Prof. Francis Fukuyama
I have been asked for this panel to reflect on the question of how the core ideas of the early 1990s on what the post-Cold War world would look like have held up over time, and how they relate to contemporary American foreign policy. The End of History has been juxtaposed to The Clash of Civilizations in countless introductory international relations courses as contrasting visions of global politics. By most accounts, the former posited that the world would see a growing zone of stable liberal democracy and integrating market capitalism—what has since been labeled globalization—while Huntington’s paradigm organized the world into conflicting zones with culture replacing ideology as the chief fault line.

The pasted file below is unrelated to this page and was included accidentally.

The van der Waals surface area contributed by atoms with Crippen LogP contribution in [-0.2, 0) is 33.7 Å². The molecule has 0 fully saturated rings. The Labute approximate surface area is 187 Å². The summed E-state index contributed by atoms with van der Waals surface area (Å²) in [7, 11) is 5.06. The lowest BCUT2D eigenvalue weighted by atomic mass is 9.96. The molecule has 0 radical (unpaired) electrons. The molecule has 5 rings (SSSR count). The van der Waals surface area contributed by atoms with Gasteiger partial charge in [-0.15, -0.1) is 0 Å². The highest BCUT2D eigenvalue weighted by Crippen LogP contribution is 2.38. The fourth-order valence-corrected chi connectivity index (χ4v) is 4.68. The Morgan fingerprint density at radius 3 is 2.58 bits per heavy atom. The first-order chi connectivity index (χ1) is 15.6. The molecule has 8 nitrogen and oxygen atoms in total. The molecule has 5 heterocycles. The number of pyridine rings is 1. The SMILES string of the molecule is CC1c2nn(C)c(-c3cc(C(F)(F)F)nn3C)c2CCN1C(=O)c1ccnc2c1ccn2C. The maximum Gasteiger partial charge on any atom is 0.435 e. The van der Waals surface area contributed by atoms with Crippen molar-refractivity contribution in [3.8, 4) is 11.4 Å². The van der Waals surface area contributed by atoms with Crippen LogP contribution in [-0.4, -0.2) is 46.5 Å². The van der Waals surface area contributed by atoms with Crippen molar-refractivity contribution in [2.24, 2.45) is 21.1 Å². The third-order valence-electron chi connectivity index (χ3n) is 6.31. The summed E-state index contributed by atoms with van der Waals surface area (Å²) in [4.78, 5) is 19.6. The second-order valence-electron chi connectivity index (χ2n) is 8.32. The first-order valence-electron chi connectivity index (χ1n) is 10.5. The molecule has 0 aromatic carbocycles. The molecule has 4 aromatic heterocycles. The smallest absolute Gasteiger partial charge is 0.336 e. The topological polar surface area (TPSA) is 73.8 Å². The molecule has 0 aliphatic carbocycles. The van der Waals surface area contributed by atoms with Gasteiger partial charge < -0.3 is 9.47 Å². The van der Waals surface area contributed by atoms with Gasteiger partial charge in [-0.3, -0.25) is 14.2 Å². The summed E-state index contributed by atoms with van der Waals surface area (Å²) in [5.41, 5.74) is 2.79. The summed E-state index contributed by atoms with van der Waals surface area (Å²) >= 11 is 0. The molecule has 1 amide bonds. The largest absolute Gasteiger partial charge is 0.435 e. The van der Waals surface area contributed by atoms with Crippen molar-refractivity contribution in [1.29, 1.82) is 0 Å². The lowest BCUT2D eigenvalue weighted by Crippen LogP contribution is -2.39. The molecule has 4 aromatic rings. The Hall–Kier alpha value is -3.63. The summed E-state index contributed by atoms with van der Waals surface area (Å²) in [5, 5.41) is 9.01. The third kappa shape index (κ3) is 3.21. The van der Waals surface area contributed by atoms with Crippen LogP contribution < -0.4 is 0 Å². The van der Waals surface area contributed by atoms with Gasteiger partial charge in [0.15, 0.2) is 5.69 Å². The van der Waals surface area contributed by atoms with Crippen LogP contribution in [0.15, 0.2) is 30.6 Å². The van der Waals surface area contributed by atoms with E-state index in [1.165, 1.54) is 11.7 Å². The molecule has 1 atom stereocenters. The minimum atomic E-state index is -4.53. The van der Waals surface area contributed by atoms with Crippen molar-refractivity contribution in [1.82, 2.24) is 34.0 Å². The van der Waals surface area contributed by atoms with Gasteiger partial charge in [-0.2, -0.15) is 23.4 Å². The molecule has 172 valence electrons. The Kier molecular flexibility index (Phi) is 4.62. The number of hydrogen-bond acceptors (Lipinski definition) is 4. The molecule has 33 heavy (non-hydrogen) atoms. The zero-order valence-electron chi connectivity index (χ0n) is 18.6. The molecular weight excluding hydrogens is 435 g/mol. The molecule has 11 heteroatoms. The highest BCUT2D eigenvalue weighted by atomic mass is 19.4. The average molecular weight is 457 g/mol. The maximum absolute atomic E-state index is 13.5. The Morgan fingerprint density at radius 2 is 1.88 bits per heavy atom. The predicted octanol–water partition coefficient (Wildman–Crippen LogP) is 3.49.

It is too bad that Sam Huntington can’t be here today since we actually disagree less on a lot of issues when talking in person than many people think. I remember talking to him after September 11 but prior to the Iraq war, which he opposed. He said that we were not engaged in a civilizational conflict at that point, but that the fight could escalate into one if we invaded Iraq. In this, he proved to be quite prescient. I also disagree less with Ben Barber than many might expect, since I think he is right that backlash against globalization and against American hegemony has become one of the defining characteristics of the present world.